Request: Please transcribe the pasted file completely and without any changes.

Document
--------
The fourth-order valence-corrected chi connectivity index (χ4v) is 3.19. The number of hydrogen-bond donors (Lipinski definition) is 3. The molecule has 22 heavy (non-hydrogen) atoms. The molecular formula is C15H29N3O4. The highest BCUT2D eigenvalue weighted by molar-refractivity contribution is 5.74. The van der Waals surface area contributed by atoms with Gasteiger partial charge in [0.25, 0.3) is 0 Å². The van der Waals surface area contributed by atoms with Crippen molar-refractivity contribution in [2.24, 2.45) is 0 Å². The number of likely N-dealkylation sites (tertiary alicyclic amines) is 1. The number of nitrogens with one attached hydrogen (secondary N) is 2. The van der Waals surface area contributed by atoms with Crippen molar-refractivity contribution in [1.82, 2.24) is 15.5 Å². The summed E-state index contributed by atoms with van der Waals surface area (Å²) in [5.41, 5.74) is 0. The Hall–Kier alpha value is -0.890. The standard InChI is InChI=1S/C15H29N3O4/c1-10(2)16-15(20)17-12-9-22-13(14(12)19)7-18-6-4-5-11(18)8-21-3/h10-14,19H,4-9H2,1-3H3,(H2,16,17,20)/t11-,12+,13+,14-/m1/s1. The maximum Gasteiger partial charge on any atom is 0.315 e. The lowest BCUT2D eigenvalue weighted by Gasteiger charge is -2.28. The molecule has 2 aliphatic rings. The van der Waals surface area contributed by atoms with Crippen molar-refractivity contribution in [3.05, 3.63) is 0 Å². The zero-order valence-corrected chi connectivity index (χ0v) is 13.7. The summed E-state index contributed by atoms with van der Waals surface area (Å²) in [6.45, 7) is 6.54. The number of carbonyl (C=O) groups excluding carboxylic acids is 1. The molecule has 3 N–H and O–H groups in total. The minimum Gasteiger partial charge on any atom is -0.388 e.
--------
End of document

The fourth-order valence-corrected chi connectivity index (χ4v) is 3.19. The number of hydrogen-bond donors (Lipinski definition) is 3. The molecule has 22 heavy (non-hydrogen) atoms. The molecular formula is C15H29N3O4. The highest BCUT2D eigenvalue weighted by molar-refractivity contribution is 5.74. The van der Waals surface area contributed by atoms with Gasteiger partial charge in [0.25, 0.3) is 0 Å². The van der Waals surface area contributed by atoms with Crippen molar-refractivity contribution in [2.24, 2.45) is 0 Å². The number of likely N-dealkylation sites (tertiary alicyclic amines) is 1. The number of nitrogens with one attached hydrogen (secondary N) is 2. The van der Waals surface area contributed by atoms with Crippen molar-refractivity contribution in [1.82, 2.24) is 15.5 Å². The summed E-state index contributed by atoms with van der Waals surface area (Å²) in [5.41, 5.74) is 0. The Hall–Kier alpha value is -0.890. The standard InChI is InChI=1S/C15H29N3O4/c1-10(2)16-15(20)17-12-9-22-13(14(12)19)7-18-6-4-5-11(18)8-21-3/h10-14,19H,4-9H2,1-3H3,(H2,16,17,20)/t11-,12+,13+,14-/m1/s1. The maximum Gasteiger partial charge on any atom is 0.315 e. The lowest BCUT2D eigenvalue weighted by Gasteiger charge is -2.28. The molecule has 2 aliphatic rings. The van der Waals surface area contributed by atoms with Crippen molar-refractivity contribution in [3.05, 3.63) is 0 Å². The zero-order valence-corrected chi connectivity index (χ0v) is 13.7. The summed E-state index contributed by atoms with van der Waals surface area (Å²) in [6.45, 7) is 6.54. The number of carbonyl (C=O) groups excluding carboxylic acids is 1. The molecule has 3 N–H and O–H groups in total. The minimum Gasteiger partial charge on any atom is -0.388 e.